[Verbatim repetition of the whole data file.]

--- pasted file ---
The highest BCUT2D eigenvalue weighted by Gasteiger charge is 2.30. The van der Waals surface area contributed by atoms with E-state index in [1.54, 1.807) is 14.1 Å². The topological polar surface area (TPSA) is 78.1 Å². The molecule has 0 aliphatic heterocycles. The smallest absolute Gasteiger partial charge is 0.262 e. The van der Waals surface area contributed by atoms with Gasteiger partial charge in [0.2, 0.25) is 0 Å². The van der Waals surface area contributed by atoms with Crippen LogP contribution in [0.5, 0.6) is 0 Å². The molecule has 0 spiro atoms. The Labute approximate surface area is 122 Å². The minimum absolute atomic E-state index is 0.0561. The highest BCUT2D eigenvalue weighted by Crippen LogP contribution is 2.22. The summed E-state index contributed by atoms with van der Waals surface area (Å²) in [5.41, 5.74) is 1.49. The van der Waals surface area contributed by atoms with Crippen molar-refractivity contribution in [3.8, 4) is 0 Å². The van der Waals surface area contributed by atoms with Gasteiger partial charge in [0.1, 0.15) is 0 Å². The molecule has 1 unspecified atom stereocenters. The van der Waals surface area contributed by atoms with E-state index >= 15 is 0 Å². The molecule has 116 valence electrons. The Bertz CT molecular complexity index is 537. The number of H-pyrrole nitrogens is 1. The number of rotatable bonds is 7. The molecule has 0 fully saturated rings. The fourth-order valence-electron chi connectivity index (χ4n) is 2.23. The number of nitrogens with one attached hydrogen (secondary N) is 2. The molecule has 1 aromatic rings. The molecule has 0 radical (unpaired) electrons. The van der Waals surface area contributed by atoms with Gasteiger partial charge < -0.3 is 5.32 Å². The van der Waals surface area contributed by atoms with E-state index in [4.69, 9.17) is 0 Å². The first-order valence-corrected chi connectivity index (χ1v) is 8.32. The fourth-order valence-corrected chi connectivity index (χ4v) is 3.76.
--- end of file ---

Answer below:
The highest BCUT2D eigenvalue weighted by Gasteiger charge is 2.30. The van der Waals surface area contributed by atoms with E-state index in [1.54, 1.807) is 14.1 Å². The topological polar surface area (TPSA) is 78.1 Å². The molecule has 0 aliphatic heterocycles. The smallest absolute Gasteiger partial charge is 0.262 e. The van der Waals surface area contributed by atoms with Gasteiger partial charge in [0.2, 0.25) is 0 Å². The van der Waals surface area contributed by atoms with Crippen LogP contribution in [0.5, 0.6) is 0 Å². The molecule has 0 spiro atoms. The Labute approximate surface area is 122 Å². The minimum absolute atomic E-state index is 0.0561. The highest BCUT2D eigenvalue weighted by Crippen LogP contribution is 2.22. The summed E-state index contributed by atoms with van der Waals surface area (Å²) in [5.41, 5.74) is 1.49. The van der Waals surface area contributed by atoms with Crippen molar-refractivity contribution in [3.8, 4) is 0 Å². The van der Waals surface area contributed by atoms with Gasteiger partial charge in [0.1, 0.15) is 0 Å². The molecule has 1 unspecified atom stereocenters. The van der Waals surface area contributed by atoms with E-state index >= 15 is 0 Å². The molecule has 116 valence electrons. The Bertz CT molecular complexity index is 537. The number of H-pyrrole nitrogens is 1. The number of rotatable bonds is 7. The molecule has 0 fully saturated rings. The fourth-order valence-electron chi connectivity index (χ4n) is 2.23. The number of nitrogens with one attached hydrogen (secondary N) is 2. The molecule has 1 aromatic rings. The molecule has 0 radical (unpaired) electrons. The van der Waals surface area contributed by atoms with Gasteiger partial charge < -0.3 is 5.32 Å². The van der Waals surface area contributed by atoms with E-state index in [4.69, 9.17) is 0 Å². The first-order valence-corrected chi connectivity index (χ1v) is 8.32. The fourth-order valence-corrected chi connectivity index (χ4v) is 3.76.